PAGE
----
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Here's What U.S. Executives Are Saying About Brexit on Their Earnings Calls

Execs across the pond are scrambling to decode Brexit.

If the U.K.'s vote to leave the European Union sent instant shock waves through financial markets, the effect on real-sector business has been glacial by comparison. Still, earnings calls show the new reality is already having an impact on businesses across the Atlantic.

According to Bespoke Investment Group, 49 percent of U.S. companies that reported during the first half of the earnings season mentioned Brexit. Financials led the way with 71 percent of them discussing the vote, while energy and consumer staples made the fewest references to it. 

"This is hardly surprising considering Brexit’s impact on exchange rates and international interest rates, as well as London’s status as a financial hub," the team points out, adding that low oil prices have given energy companies plenty of other things to talk about.

Below is a chart that breaks down mentions of Brexit for sectors in the S&P 500.

Bespoke Investment Group

Taking a deeper dive into what exactly executives are saying, here are some excerpts from the recent company calls.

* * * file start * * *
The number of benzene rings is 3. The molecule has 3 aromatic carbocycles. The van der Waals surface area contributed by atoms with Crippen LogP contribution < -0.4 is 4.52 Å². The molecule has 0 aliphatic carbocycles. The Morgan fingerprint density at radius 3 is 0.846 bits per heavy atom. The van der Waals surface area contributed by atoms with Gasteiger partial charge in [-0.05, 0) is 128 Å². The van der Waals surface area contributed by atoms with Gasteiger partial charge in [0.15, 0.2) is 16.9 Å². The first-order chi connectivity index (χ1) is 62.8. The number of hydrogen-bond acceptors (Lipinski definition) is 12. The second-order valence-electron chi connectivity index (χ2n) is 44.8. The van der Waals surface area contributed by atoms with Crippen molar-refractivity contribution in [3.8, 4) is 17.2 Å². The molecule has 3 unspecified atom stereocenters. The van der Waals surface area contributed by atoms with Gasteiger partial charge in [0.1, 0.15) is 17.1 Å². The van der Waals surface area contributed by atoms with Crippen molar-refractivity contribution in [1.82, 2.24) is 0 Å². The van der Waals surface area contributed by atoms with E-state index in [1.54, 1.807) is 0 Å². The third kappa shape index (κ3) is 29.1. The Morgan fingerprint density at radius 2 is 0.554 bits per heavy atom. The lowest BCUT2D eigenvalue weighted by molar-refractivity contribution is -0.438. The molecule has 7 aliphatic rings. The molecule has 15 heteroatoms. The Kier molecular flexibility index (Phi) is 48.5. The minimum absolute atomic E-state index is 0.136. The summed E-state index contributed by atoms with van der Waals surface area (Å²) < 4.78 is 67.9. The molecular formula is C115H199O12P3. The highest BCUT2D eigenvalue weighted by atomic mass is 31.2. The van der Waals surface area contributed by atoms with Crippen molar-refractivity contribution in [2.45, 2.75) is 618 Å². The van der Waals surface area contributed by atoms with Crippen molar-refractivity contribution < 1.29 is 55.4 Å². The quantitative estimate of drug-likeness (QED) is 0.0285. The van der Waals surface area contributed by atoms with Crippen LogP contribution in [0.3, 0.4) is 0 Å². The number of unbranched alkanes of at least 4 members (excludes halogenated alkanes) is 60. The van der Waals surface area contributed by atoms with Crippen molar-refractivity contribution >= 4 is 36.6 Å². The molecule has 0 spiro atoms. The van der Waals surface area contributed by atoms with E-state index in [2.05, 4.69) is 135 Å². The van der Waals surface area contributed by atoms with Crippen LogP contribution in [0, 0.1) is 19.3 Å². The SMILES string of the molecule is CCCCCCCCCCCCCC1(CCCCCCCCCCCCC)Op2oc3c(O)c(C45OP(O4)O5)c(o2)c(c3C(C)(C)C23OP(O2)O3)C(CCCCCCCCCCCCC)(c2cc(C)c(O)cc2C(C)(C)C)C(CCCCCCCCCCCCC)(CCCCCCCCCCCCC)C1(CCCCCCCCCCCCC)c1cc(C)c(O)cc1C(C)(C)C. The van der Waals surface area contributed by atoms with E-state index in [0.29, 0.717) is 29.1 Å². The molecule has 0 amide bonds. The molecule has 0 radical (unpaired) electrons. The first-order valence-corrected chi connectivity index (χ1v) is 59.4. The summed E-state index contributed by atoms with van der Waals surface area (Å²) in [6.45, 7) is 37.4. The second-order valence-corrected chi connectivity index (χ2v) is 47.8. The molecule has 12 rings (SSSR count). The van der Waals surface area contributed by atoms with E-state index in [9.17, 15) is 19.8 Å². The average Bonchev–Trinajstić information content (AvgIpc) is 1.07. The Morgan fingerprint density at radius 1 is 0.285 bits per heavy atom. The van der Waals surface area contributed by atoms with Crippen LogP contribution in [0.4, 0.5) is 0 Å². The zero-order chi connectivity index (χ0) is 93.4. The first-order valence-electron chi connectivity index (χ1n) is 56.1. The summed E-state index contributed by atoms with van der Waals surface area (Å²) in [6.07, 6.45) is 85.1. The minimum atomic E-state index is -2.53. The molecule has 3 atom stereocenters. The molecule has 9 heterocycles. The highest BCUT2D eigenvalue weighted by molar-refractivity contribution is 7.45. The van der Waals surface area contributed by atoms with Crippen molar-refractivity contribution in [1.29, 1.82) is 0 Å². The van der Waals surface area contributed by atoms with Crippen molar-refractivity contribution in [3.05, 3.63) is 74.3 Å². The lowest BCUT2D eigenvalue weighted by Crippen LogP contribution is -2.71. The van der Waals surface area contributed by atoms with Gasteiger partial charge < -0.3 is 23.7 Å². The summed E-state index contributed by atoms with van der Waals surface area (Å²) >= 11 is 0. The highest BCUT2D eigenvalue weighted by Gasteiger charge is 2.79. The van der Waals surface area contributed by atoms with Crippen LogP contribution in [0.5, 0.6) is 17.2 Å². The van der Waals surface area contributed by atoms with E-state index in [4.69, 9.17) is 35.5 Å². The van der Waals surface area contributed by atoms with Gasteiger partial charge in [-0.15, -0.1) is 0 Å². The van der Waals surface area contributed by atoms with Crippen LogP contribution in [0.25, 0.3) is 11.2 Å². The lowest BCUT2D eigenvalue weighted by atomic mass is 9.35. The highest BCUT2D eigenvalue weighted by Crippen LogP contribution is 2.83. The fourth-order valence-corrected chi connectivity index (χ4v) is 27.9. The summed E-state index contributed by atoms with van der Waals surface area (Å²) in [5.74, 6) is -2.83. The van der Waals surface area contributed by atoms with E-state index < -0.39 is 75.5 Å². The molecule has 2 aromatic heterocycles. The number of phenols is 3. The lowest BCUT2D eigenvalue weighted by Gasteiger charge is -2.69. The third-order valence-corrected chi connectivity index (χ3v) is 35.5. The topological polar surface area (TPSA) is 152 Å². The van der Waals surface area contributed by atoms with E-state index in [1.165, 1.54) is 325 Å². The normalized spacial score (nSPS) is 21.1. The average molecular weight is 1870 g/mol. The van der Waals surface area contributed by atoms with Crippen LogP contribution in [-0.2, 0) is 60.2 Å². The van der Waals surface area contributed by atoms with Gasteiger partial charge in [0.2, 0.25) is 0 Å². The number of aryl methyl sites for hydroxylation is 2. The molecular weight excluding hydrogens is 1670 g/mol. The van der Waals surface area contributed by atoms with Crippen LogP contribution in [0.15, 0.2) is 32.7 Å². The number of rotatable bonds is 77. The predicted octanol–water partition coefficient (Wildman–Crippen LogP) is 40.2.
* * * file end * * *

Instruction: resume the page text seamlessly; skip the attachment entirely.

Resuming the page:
BlackRock Inc. CFO Gary Shedlin said that the uncertainty wreaked by Brexit is weighing on the entire asset management industry. 

"The current macro environment, including negative yields in many jurisdictions, Brexit and U.S. election uncertainty is causing clients to defer investment decision, resulting in significant increases in global cash balances, lower active flows and a shift from equity to fixed income assets. This environment is also resulting in lower revenue capture across the asset management industry... More recent market volatility associated with Brexit had a minimal impact on second quarter base fees. While the operational implications of Brexit will evolve over the coming quarters, we are well-positioned versus the industry as a function of our globally diversified manufacturing, distribution, and operating platform."

Poor visibility remained a theme at JPMorgan Chase and Co., whose CFO Marianne Lake stressed multiple times how it's hard to tell exactly what the impacts of the referendum will be, given the road map for Brexit remains unclear. Still, she also said trading volumes received a short-term boost, helping markets revenue during the quarter to increase by 23 percent to $5.6 billion.